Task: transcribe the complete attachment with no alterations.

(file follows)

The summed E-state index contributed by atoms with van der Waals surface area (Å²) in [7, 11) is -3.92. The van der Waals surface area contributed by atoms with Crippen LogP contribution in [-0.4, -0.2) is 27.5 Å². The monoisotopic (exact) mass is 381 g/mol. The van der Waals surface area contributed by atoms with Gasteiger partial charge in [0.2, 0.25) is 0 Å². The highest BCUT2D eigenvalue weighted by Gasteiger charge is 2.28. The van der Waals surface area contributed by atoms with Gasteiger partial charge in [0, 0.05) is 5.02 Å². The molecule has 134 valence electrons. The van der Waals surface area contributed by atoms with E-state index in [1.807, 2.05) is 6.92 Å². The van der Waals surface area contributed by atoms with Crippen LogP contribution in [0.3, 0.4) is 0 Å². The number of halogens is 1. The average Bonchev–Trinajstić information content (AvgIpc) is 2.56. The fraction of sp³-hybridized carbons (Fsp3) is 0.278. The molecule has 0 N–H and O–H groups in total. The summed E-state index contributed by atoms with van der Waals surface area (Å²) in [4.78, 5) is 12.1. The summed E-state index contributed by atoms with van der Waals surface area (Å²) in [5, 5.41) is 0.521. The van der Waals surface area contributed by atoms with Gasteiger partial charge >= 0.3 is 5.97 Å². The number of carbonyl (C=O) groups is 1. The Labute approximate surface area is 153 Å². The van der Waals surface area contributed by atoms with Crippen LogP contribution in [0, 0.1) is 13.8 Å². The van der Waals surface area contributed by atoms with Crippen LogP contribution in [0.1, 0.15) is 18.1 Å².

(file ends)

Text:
The summed E-state index contributed by atoms with van der Waals surface area (Å²) in [7, 11) is -3.92. The van der Waals surface area contributed by atoms with Crippen LogP contribution in [-0.4, -0.2) is 27.5 Å². The monoisotopic (exact) mass is 381 g/mol. The van der Waals surface area contributed by atoms with Gasteiger partial charge in [0.2, 0.25) is 0 Å². The highest BCUT2D eigenvalue weighted by Gasteiger charge is 2.28. The van der Waals surface area contributed by atoms with Gasteiger partial charge in [0, 0.05) is 5.02 Å². The molecule has 134 valence electrons. The van der Waals surface area contributed by atoms with E-state index in [1.807, 2.05) is 6.92 Å². The van der Waals surface area contributed by atoms with Crippen LogP contribution in [0.3, 0.4) is 0 Å². The number of halogens is 1. The average Bonchev–Trinajstić information content (AvgIpc) is 2.56. The fraction of sp³-hybridized carbons (Fsp3) is 0.278. The molecule has 0 N–H and O–H groups in total. The summed E-state index contributed by atoms with van der Waals surface area (Å²) in [4.78, 5) is 12.1. The summed E-state index contributed by atoms with van der Waals surface area (Å²) in [5, 5.41) is 0.521. The van der Waals surface area contributed by atoms with Gasteiger partial charge >= 0.3 is 5.97 Å². The number of carbonyl (C=O) groups is 1. The Labute approximate surface area is 153 Å². The van der Waals surface area contributed by atoms with Crippen LogP contribution in [0, 0.1) is 13.8 Å². The van der Waals surface area contributed by atoms with Crippen LogP contribution in [0.1, 0.15) is 18.1 Å².